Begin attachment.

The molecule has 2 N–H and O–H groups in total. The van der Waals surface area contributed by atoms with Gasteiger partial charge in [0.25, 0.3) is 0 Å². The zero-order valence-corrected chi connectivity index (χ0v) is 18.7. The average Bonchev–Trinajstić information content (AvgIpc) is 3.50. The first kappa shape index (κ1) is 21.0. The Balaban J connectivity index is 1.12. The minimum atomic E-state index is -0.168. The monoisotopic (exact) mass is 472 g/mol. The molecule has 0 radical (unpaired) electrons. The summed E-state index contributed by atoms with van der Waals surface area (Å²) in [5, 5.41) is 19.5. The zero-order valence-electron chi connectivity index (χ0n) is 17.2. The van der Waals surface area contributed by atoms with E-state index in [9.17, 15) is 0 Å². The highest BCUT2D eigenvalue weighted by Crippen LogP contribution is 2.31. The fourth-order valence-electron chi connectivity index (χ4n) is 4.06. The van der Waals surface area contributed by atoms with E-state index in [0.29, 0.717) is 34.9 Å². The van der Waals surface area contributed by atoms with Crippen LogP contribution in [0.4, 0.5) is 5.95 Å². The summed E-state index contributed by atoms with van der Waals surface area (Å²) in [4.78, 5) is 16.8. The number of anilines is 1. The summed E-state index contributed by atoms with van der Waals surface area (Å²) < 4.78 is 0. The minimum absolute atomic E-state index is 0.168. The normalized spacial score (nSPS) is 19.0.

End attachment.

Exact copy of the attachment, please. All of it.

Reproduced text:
The molecule has 2 N–H and O–H groups in total. The van der Waals surface area contributed by atoms with Gasteiger partial charge in [0.25, 0.3) is 0 Å². The zero-order valence-corrected chi connectivity index (χ0v) is 18.7. The average Bonchev–Trinajstić information content (AvgIpc) is 3.50. The first kappa shape index (κ1) is 21.0. The Balaban J connectivity index is 1.12. The minimum atomic E-state index is -0.168. The monoisotopic (exact) mass is 472 g/mol. The molecule has 0 radical (unpaired) electrons. The summed E-state index contributed by atoms with van der Waals surface area (Å²) in [5, 5.41) is 19.5. The zero-order valence-electron chi connectivity index (χ0n) is 17.2. The van der Waals surface area contributed by atoms with E-state index in [9.17, 15) is 0 Å². The highest BCUT2D eigenvalue weighted by Crippen LogP contribution is 2.31. The fourth-order valence-electron chi connectivity index (χ4n) is 4.06. The van der Waals surface area contributed by atoms with E-state index in [0.29, 0.717) is 34.9 Å². The van der Waals surface area contributed by atoms with Crippen LogP contribution in [0.4, 0.5) is 5.95 Å². The summed E-state index contributed by atoms with van der Waals surface area (Å²) in [4.78, 5) is 16.8. The number of anilines is 1. The summed E-state index contributed by atoms with van der Waals surface area (Å²) < 4.78 is 0. The minimum absolute atomic E-state index is 0.168. The normalized spacial score (nSPS) is 19.0.